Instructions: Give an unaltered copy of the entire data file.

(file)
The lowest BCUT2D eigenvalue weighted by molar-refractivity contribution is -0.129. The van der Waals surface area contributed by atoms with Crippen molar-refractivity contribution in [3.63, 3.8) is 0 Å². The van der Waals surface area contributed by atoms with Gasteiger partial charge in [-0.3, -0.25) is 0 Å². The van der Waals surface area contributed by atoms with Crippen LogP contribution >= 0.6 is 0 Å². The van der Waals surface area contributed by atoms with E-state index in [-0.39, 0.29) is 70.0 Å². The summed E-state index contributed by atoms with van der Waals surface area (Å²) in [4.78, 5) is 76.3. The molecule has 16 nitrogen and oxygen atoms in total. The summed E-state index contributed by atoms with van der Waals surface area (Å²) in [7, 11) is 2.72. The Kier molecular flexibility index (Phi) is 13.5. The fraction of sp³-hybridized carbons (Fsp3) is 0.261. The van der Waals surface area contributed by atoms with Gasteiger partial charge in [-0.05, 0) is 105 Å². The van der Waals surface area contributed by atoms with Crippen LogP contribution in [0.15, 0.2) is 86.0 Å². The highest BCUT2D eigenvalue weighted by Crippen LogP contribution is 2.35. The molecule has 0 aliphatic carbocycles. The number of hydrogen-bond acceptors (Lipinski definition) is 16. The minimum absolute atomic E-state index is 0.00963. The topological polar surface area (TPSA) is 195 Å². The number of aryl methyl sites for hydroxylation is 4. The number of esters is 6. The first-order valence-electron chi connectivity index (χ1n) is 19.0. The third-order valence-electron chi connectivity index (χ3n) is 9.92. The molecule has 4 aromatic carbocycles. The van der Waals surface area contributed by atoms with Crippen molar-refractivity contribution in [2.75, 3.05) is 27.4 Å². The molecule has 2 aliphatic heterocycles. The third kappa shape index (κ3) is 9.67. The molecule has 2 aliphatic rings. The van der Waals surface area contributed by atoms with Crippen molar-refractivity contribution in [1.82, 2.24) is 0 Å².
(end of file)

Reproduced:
The lowest BCUT2D eigenvalue weighted by molar-refractivity contribution is -0.129. The van der Waals surface area contributed by atoms with Crippen molar-refractivity contribution in [3.63, 3.8) is 0 Å². The van der Waals surface area contributed by atoms with Gasteiger partial charge in [-0.3, -0.25) is 0 Å². The van der Waals surface area contributed by atoms with Crippen LogP contribution >= 0.6 is 0 Å². The van der Waals surface area contributed by atoms with E-state index in [-0.39, 0.29) is 70.0 Å². The summed E-state index contributed by atoms with van der Waals surface area (Å²) in [4.78, 5) is 76.3. The molecule has 16 nitrogen and oxygen atoms in total. The summed E-state index contributed by atoms with van der Waals surface area (Å²) in [7, 11) is 2.72. The Kier molecular flexibility index (Phi) is 13.5. The fraction of sp³-hybridized carbons (Fsp3) is 0.261. The van der Waals surface area contributed by atoms with Gasteiger partial charge in [-0.05, 0) is 105 Å². The van der Waals surface area contributed by atoms with Crippen LogP contribution in [0.15, 0.2) is 86.0 Å². The highest BCUT2D eigenvalue weighted by Crippen LogP contribution is 2.35. The molecule has 0 aliphatic carbocycles. The number of hydrogen-bond acceptors (Lipinski definition) is 16. The minimum absolute atomic E-state index is 0.00963. The topological polar surface area (TPSA) is 195 Å². The number of aryl methyl sites for hydroxylation is 4. The number of esters is 6. The first-order valence-electron chi connectivity index (χ1n) is 19.0. The third-order valence-electron chi connectivity index (χ3n) is 9.92. The molecule has 4 aromatic carbocycles. The van der Waals surface area contributed by atoms with Crippen molar-refractivity contribution in [2.75, 3.05) is 27.4 Å². The molecule has 2 aliphatic heterocycles. The third kappa shape index (κ3) is 9.67. The molecule has 2 aliphatic rings. The van der Waals surface area contributed by atoms with Crippen molar-refractivity contribution in [1.82, 2.24) is 0 Å².